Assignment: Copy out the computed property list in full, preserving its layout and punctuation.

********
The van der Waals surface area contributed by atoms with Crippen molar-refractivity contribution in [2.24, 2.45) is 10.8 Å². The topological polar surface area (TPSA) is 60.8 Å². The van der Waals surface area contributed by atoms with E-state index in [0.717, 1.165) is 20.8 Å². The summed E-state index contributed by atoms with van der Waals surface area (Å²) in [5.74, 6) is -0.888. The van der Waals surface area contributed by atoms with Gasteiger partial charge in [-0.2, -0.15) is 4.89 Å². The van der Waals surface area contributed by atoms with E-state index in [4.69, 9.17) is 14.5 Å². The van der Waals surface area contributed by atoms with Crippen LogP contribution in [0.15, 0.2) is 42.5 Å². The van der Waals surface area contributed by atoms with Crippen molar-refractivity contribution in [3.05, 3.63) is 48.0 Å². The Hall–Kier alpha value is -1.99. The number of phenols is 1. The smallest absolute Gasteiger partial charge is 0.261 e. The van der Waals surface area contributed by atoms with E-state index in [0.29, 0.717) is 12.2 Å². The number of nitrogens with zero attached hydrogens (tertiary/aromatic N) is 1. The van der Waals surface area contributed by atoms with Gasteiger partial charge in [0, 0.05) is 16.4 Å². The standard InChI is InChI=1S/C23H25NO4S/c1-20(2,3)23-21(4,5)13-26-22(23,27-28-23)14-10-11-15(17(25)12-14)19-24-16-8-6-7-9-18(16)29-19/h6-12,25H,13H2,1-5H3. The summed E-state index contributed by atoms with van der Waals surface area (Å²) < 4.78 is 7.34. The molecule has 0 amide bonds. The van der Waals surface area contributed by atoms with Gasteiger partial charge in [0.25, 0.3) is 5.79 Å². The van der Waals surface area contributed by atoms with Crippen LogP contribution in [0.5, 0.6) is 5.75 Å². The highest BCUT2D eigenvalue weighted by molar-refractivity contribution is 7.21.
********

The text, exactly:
The van der Waals surface area contributed by atoms with Crippen molar-refractivity contribution in [2.24, 2.45) is 10.8 Å². The topological polar surface area (TPSA) is 60.8 Å². The van der Waals surface area contributed by atoms with E-state index in [0.717, 1.165) is 20.8 Å². The summed E-state index contributed by atoms with van der Waals surface area (Å²) in [5.74, 6) is -0.888. The van der Waals surface area contributed by atoms with Gasteiger partial charge in [-0.2, -0.15) is 4.89 Å². The van der Waals surface area contributed by atoms with E-state index in [4.69, 9.17) is 14.5 Å². The van der Waals surface area contributed by atoms with Crippen LogP contribution in [0.15, 0.2) is 42.5 Å². The van der Waals surface area contributed by atoms with Crippen molar-refractivity contribution in [3.05, 3.63) is 48.0 Å². The Hall–Kier alpha value is -1.99. The number of phenols is 1. The smallest absolute Gasteiger partial charge is 0.261 e. The van der Waals surface area contributed by atoms with E-state index in [0.29, 0.717) is 12.2 Å². The number of nitrogens with zero attached hydrogens (tertiary/aromatic N) is 1. The van der Waals surface area contributed by atoms with Gasteiger partial charge in [0, 0.05) is 16.4 Å². The standard InChI is InChI=1S/C23H25NO4S/c1-20(2,3)23-21(4,5)13-26-22(23,27-28-23)14-10-11-15(17(25)12-14)19-24-16-8-6-7-9-18(16)29-19/h6-12,25H,13H2,1-5H3. The summed E-state index contributed by atoms with van der Waals surface area (Å²) < 4.78 is 7.34. The molecule has 0 amide bonds. The van der Waals surface area contributed by atoms with Gasteiger partial charge in [0.25, 0.3) is 5.79 Å². The van der Waals surface area contributed by atoms with Crippen LogP contribution in [0.5, 0.6) is 5.75 Å². The highest BCUT2D eigenvalue weighted by molar-refractivity contribution is 7.21.